15. Kelly CD, Bussiere LF, Gwynne DT (2010) Pairing and insemination patterns in a giant weta (Deinacrida rugosa: Orthoptera; Anostostomatidae). J Ethol 28:483–489. doi:10.1007/s10164-010-0211-7 CrossRefGoogle Scholar
  16. Kelly CD, Tawes BR, Worthington AM (2014) Evaluating indices of body condition in two cricket species. Ecol Evol 4:4476–4487. doi:10.1002/ece3.1257 CrossRefPubMedPubMedCentralGoogle Scholar
  17. Lüpold S, Manier MK, Ala-Honkola O et al (2011) Male Drosophila melanogaster adjust ejaculate size based on female mating status, fecundity, and age. Behav Ecol 22:184–191. doi:10.1093/beheco/arq193 CrossRefGoogle Scholar
  18. McIntyre M (2001) The ecology of some large weta species in New Zealand. In: Field LH (ed) The biology of wetas, king crickets and their allies. CABI International, Wallingford, pp 225–242Google Scholar
  19. Parker GA (1970) Sperm competition and its evolutionary consequences in insects. Biol Rev 45:525–567CrossRefGoogle Scholar
  20. Parker GA (1998) Sperm competition and the evolution of ejaculates: towards a theory base. In: Birkhead TR, Møller AP (eds) Sperm competition and sexual selection. Academic Press, New York, pp 3–54CrossRefGoogle Scholar
  21. Parker GA (2016) The evolution of expenditure on testes. J Zool 298:3–19. doi:10.1111/jzo.12297 CrossRefGoogle Scholar
  22. Parker GA, Ball M (2005) Sperm competition, mating rate and the evolution of testis and ejaculate sizes: a population model. Biol Lett 1:235–238CrossRefPubMedPubMedCentralGoogle Scholar
  23. Parker GA, Pizzari T (2010) Sperm competition and ejaculate economics. Biol Rev 85:897–934. doi:10.1111/j.1469-185X.2010.00140.x CrossRefPubMedGoogle Scholar
  24. Peig J, Green AJ (2009) New perspectives for estimating body condition from mass/length data: the scaled mass index as an alternative method. Oikos 118:1883–1891. doi:10.1111/j.1600-0706.2009.17643.x CrossRefGoogle Scholar
  25. Peig J, Green AJ (2010) The paradigm of body condition: a critical reappraisal of current methods based on mass and length. Funct Ecol 24:1323–1332. doi:10.1111/j.1365-2435.2010.01751.x CrossRefGoogle Scholar
  26. Quinn GP, Keough MJ (2002) Experimental design and data analysis for biologists. University Press, CambridgeGoogle Scholar
  27. R Core Team (2016) R: a language and environment for statistical computing. Version 3.2.5. R Foundation for Statistical Computing, Vienna, Austria. Available from https://www.r-project.org/
  28. Reinhold K, Kurtz J, Engqvist L (2002) Cryptic male choice: sperm allocation strategies when female quality varies. J Evol Biol 15:201–209CrossRefGoogle Scholar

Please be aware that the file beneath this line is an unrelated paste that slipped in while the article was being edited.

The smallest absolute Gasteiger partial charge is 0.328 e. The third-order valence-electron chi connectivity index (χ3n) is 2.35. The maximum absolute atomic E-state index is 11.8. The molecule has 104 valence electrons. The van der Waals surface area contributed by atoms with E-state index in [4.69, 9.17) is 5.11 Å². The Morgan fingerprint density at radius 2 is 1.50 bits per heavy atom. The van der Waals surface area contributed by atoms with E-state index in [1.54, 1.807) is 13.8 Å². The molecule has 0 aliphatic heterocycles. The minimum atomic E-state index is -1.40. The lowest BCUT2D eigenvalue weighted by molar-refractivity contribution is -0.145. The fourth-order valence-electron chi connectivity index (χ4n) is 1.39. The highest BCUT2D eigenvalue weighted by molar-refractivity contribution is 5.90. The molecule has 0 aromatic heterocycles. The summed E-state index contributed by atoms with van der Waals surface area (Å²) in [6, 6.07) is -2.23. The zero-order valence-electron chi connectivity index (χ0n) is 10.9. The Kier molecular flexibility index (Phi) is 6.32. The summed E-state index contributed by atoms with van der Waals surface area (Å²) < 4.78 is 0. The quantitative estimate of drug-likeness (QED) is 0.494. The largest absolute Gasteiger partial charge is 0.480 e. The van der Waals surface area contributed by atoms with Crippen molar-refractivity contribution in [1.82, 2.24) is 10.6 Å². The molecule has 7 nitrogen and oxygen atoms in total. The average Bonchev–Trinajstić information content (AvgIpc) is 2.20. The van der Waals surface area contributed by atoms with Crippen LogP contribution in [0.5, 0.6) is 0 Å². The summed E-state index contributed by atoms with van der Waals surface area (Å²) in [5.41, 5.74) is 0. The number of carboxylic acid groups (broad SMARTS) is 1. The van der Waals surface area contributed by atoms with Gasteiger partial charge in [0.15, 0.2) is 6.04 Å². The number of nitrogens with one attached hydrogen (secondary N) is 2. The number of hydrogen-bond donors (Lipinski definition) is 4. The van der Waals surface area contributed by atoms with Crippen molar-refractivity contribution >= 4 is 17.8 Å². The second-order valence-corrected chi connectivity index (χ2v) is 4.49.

29. Richards AM (1973) A comparative study of the biology of the giant wetas Deinacrida heteracantha and D. fallai (Orthoptera: Henicidae) from New Zealand. J Zool 169:195–236. doi:10.1111/j.1469-7998.1973.tb04554.x CrossRefGoogle Scholar
  30. Rondeau A, Sainte-Marie B (2001) Variable mate-guarding time and sperm allocation by male snow crabs (Chionoecetes opilio) in response to sexual competition, and their impact on the mating success of females. Biol Bull 201:204–217CrossRefPubMedGoogle Scholar
  31. Sal Moyano MP, Gavio MA, Luppi T (2015) Different sperm allocation strategies in two populations of the semiterrestrial crab Neohelice granulata(Brachyura, Grapsoidea, Varunidae). Mar Ecol 37:737–749. doi:10.1111/maec.12338 CrossRefGoogle Scholar
  32. Schielzeth H (2010) Simple means to improve the interpretability of regression coefficients. Methods Ecol Evol 1:103–113CrossRefGoogle Scholar
  33. Watts C, Stringer I, Thornburrow D et al (2009) Morphometric change, distribution, and habitat use of Cook Strait giant weta (Deinacrida rugosa: Orthoptera: Anastostomatidae) after translocation to Matiu-Somes Island. N Z Entomol 32:59–66CrossRefGoogle Scholar
  34. Watts C, Empson R, Thornburrow D, Rohan M (2012) Movements, behaviour and survival of adult Cook Strait giant weta (Deinacrida rugosa; Anostostomatidae: Orthoptera) immediately after translocation as revealed by radiotracking. J Insect Conserv 16:763–776. doi:10.1007/s10841-012-9461-8 CrossRefGoogle Scholar
  35. Wedell N, Gage MJG, Parker GA (2002) Sperm competition, male prudence and sperm-limited females. Trends Ecol Evol 17:313–320CrossRefGoogle Scholar
  36. Wegener BJ, Stuart-Fox DM, Norman MD, Wong BBM (2013) Strategic male mate choice minimizes ejaculate consumption. Behav Ecol 24:668–671. doi:10.1093/beheco/ars216 CrossRefGoogle Scholar
  37. Worthington AM, Jurenka RA, Kelly CD (2015) Mating for male-derived prostaglandin: a functional explanation for the increased fecundity of mated female crickets? J Exp Biol 218:2720–2727. doi:10.1242/jeb.121327 CrossRefPubMedGoogle Scholar
  38. Zeileis A, Kleiber C, Jackman S (2008) Regression models for count data in R. J Stat Softw 27(8):1–25 URL http://www.jstatsoft.org/v27/i08/ CrossRefGoogle Scholar

Copyright information

© Springer Science+Business Media New York 2017

Authors and Affiliations

  1. 1.Département des sciences biologiquesUniversité du Québec à MontréalMontrealCanada
  2. 2.Department of BiologyUniversity of Toronto at MississaugaMississaugaCanada

Personalised recommendations